8. 8. + My Observations (the current state of the ‘Poor’ Indian Gourmet Retail Consumer)  Most recent changes in food Legislation also impacts the imports of food products for the Gourmet industry making it increasingly challenging. It increases the time taken for the introduction of a new product and is prohibitive to product trials.  This has a negative impact on sustainable availability of gourmet products in the market. The consumer choice and adoption suffers as a result.  While the gourmet retailing Industry is just entering its growth stage, the online channel is already a disrupting threat to the industry with easier reach to end consumers, easier shopping and better prices. Loyalty does not exist. Period. The industry has not yet started addressing sustainability and social sourcing at the large scale.  Retailers have NOT been able to match their own offline experience with their online experience (hence letting other pure online players establish quite easily). Many products sold at retailers are are available online quite easily. The industry has not been able to completely enforce the retailers to implant the social or community differentiation in their offering with focus on sustainability and the environment. The consumer is not entitled to a omni-channel retail experience. Copyrights L Nitin Chordia, 2013 – Cannot be reproduced without Permission
  9. 9. + My Belief  2014 will be the defining year for Gourmet Retailing in India.  Global Gourmet brands will start looking at India as a more serious investment market  Retailers will start investing efforts towards improving their supply chain, sourcing, Loyalty Program, Instore Experience, Implementing a category management approach towards merchandising and feedback mechanism to further their understanding of shopper behavior and increase collaboration with brands directly to build their understanding of categories.  Retailers would invest seriously into their private label and omni channel program in order to sustain/increase their margins and differentiate from competition  Existing retailers would look at consolidating stores in current markets and actively look at newer untapped markets to expand. Retailers will focus on increasing profits/productivity per sqft rather than focus on sales per sqft.  The gourmet food retailing scene will attract more interest from international brands/retailers (based on relaxation of FDI rules in multibrand retail as of 2nd August 2013) and considering that the Indian retailers have not managed to create too many entry barriers, the consumer could benefit from some very interesting developments and fast paced activity in the Gourmet Retailing space in 2014. Copyrights L Nitin Chordia, 2013 – Cannot be reproduced without Permission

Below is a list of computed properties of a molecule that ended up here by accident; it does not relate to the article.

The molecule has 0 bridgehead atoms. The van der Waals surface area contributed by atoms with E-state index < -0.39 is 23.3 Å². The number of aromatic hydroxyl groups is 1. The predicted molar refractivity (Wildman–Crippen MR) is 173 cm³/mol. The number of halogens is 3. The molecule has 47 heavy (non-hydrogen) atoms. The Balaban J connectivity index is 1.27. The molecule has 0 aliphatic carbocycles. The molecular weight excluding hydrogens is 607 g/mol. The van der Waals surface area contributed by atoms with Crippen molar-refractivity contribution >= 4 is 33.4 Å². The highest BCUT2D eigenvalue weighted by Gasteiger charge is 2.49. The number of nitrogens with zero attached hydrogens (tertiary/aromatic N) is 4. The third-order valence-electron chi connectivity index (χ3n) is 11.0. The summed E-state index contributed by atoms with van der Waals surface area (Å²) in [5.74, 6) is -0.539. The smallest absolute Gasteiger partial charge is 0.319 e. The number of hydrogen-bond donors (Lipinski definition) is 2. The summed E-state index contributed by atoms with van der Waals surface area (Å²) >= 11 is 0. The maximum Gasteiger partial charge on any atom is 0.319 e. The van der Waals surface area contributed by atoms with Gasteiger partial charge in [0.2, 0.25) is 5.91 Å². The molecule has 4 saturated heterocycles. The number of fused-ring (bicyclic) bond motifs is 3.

10. 10. + My Mission  To make it more meaningful for a Global Gourmet Food brand to enter and establish their business presence in the Indian market by: 1. Understanding the History/Vision of the brand and mission for India 2. Introducing the Market Opportunity and current trends 3. Setting right expectations (Retailer/Distributor/Consumer Mindset, Legislations etc towards Gourmet Food Brands) 4. Identifying the right product/assortment (at the right price) 5. Identifying the best medium/platform(s) to reach out to the micro segments (via Distribution/Sales Points) 6. Using Offline and Online Media & Digital technology to reach the right consumer segments/micro segments 7. Being the Brand Custodian and representing the brand 8. Constantly Monitoring and Reporting ground realities / sharing updates
  11. 11. + Thank You! Making Collaboration Work! nitin.chordia@gmail.com +91 96000 NITIN (64846) http://in.linkedin.com/in/sparringpartner